Few things can bring a family together like a good meal.
In the spirit of hearty, happy eating this fall and winter, we're sharing select recipes from Feeding the Whole Family: Recipes for Babies, Young Children and Their Parents by Cynthia Lair.
Lair's cookbook has been a go-to for families for nearly 15 years, satisfying even the pickiest of eaters and making sure everyone leaves the table satisfied. Read on some of her delicious meal-planning ideas.
Packing a wholesome lunchbox
Here are some suggestions for caretakers who pack lunch regularly for children:
1. Include one item in the lunch box for each of the categories: vroom-vroom vegetables, giddy-up whole grain, power-on proteins and fantastic fruits.
2. Make a lunch box chart. If your child is 5 or older, let them help plan and make the chart. Children are more likely to eat the food if they have helped plan the menu. Renew the chart as the seasons change. Post your chart where the less tall can view it.
3. Though many food companies make convenient lunch foods wrapped in happy-looking packaging, remember to be discerning and read labels. Avoid foods with additives, preservatives, food coloring, cheap oils and an excess of sweeteners.
4. Rather than packing juice, tuck in a small container of fruity herbal tea if liquids need to be included. Juice does not signal a sense of fullness and metabolizes as quickly as table sugar.
5. For an earth-friendly lunch, use a cloth napkin and silverware instead of wasteful paper and plastic.
6. On days where you feel like tucking in an extra treat, add a dried flower, poem, a special rock or crystal, a jingle bell, a cartoon, a finger puppet or a love note from you instead of candy.
7. If the staff and parents of your child’s school are open to the idea, consider having “Hot Soup Fridays” where parents bring in enough hearty hot soup for the whole class on a rotating basis. This is especially appropriate during the winter months when warm food will be welcomed.
Thai fresh vegetable rolls
These rolls are way yummy served with Coconut Peanut Sauce (page 361) as a dipping sauce. Rice wrappers are available in most Asian grocery stores.
Preparation time: 30 minutes
Makes: 10 rolls
- 10 spring roll skins
- 1 medium ripe avocado, thinly sliced
- 2 lettuce leaves, thinly sliced (chiffonade)
- 1 medium carrot, cut into matchstick slices
- 1 medium zucchini, cut into matchstick slices
- Fried tofu (optional)
- Grilled chicken (optional)
- Cooked shrimp (optional)
- Fresh basil, mint, or cilantro leaves (optional)
- 2 tablespoons freshly squeezed lime juice
1. Fill a large, round pie plate or cake pan with warm water. Soak the spring roll skins, one at a time, for about 15 seconds on each side, until soft but still firm to the touch. Remove the soft skin from the water and lay it at on a hard surface — plastic or metal work best.
2. Build the rolls one at a time. Place a couple of avocado slices on the bottom third of the softened skin. Top with some of the lettuce, carrot, zucchini, and any other additions, forming a line. The key is not to add too many vegetables and overstuff the roll. Next, sprinkle some of the lime juice over the fillings.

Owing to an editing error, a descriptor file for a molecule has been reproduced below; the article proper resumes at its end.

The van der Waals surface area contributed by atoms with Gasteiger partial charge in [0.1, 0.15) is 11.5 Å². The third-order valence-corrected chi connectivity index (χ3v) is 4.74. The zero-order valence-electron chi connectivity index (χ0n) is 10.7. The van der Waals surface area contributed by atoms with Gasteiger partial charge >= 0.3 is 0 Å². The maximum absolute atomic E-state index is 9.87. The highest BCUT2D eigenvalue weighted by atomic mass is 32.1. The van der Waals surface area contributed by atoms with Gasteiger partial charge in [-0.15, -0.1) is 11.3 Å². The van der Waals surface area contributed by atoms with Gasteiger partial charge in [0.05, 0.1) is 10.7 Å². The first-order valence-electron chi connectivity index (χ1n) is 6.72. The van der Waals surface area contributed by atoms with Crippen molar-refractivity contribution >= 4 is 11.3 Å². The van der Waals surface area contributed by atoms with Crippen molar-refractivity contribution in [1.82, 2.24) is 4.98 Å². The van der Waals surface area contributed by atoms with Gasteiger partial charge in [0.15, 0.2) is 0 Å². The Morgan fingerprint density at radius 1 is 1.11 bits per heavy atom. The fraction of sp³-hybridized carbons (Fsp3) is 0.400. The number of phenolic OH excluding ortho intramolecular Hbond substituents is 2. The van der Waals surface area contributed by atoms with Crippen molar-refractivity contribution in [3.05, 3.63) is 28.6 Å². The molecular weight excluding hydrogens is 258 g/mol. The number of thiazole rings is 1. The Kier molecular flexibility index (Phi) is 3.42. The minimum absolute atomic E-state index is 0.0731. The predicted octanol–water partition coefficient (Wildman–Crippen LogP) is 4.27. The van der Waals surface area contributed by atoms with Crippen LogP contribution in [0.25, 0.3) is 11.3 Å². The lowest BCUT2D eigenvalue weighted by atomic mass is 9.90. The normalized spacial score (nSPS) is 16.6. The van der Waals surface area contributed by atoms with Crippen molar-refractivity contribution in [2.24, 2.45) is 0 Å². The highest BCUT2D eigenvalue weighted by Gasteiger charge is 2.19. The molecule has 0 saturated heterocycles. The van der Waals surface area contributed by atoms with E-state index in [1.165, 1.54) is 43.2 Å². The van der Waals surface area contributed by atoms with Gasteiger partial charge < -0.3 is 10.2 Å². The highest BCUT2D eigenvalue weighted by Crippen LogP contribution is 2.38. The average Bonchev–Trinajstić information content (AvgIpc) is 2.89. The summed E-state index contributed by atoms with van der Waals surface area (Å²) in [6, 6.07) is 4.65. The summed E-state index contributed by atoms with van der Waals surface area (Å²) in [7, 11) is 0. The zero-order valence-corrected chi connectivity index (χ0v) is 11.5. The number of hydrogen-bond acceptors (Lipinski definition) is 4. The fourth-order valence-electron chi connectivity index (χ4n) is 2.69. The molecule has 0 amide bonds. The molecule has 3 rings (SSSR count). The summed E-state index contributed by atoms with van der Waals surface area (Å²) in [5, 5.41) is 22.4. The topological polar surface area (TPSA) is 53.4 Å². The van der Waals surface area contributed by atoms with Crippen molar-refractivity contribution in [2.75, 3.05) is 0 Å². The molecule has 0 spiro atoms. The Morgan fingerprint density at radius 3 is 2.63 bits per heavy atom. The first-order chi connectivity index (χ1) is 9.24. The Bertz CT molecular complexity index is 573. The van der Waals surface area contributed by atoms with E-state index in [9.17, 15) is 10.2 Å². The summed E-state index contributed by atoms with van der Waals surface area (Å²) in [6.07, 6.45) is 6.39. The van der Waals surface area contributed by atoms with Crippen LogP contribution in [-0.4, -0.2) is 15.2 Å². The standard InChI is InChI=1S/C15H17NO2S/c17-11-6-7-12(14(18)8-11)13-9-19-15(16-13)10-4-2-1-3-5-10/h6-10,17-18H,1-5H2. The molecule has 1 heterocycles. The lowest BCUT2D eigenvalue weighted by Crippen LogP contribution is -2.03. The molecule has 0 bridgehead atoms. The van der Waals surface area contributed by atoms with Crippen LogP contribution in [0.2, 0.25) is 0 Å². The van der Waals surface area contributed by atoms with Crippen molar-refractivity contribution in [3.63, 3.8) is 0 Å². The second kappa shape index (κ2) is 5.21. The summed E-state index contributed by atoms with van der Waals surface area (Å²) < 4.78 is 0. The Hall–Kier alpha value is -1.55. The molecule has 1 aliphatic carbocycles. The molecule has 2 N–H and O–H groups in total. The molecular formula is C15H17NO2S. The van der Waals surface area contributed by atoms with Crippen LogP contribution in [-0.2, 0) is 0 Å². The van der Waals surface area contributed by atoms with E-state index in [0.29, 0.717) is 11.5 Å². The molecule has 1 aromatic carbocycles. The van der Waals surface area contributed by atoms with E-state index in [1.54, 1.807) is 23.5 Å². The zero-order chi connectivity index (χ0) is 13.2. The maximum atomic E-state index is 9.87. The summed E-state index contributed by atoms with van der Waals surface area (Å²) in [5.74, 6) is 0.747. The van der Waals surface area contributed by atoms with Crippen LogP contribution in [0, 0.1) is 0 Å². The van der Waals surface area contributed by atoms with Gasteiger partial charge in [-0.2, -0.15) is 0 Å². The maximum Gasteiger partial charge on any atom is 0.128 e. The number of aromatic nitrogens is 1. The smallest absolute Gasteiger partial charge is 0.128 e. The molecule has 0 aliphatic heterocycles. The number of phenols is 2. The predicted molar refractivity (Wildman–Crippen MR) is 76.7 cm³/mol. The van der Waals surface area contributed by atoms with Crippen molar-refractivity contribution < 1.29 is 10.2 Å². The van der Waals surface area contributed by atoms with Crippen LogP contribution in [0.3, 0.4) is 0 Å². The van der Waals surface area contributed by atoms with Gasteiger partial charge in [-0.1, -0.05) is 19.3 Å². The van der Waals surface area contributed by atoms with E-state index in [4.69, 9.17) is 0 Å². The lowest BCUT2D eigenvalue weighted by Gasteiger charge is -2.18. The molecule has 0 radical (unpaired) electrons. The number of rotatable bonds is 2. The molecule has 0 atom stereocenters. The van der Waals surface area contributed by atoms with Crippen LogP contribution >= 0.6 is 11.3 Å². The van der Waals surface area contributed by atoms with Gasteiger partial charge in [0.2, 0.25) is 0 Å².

3. Working quickly, fold the edge closest to you over the filling and drag the filling in toward you. Use a firm touch or the rolls won’t hold together. Fold the sides toward the center and then roll it closed. Rolls should be about 4 inches long and 1½ inches wide. Repeat until you have made ten rolls.
4. Place the rolls in a sealed container and refrigerate until ready to serve.
For babies 10 months and older: Any of the finely cut-up vegetables can be blended into baby’s cereal or served as a finger food.
The three sisters (squash, corn, beans) stew
Native Americans grew corn and planted beans at the base. The corn stalks served as a beanpole. The ground space between the stalks was used to grow squash, letting it ramble. The three sisters (corn, beans and squash) mature harmoniously. If you choose delicata squash (yellow with green stripes), the skin is thin enough that there’s no need to peel.
Preparation time: 40 minutes
Makes: 6 to 8 servings
- 1 tablespoon extra-virgin olive oil or Homemade Ghee (page 383)
- 1½ teaspoons ground cumin
- 1½ teaspoons dried oregano
- 1 teaspoon chili powder
- ½ teaspoon ground cinnamon
- 1 medium onion, finely chopped
- 2 teaspoons sea salt, plus more if needed
- 3 cloves garlic, minced
- 2 pounds winter squash, peeled and cut into 1-inch chunks (2 to 3 cups)
- 1 (14-ounce) can chopped tomatoes
- 3 cups cooked pinto or red beans (see page 244 for cooking instructions), or 2 (15-ounce) cans pinto or red beans, drained
- 1½ cups fresh or frozen corn
- ½ cup grated Jack or cheddar cheese (optional), for garnish
1. In a 4-quart pot over medium-low heat, heat the oil, then add the cumin, oregano, chili powder and cinnamon and sauté for about 30 seconds. Add the onion, salt and garlic and sauté until the onion is soft, about 5 minutes.
2. Add the squash and tomatoes, and bring the pot to a simmer. Cover and cook until the squash is fork-tender, about 20 minutes. Add ¼ to ½ cup water if the mixture seems dry.
3. Stir in the cooked beans and corn and simmer until the corn is tender, about 3 to 5 more minute. Taste and add more salt if desired. Starches such as squash and beans can take more salt than you might imagine to bring up the flavor.
4. Serve the stew hot, garnished with cheese.
For babies 6 months and older: Reserve some peeled squash cubes, steam or bake them until tender, puree and serve.
For babies 10 months and older: Retrieve some well-cooked squash from the stew, puree and serve.
*(c)2016 by Cynthia Lair. All rights reserved. Excerpted from Feeding the Whole Family by permission of Sasquatch Books.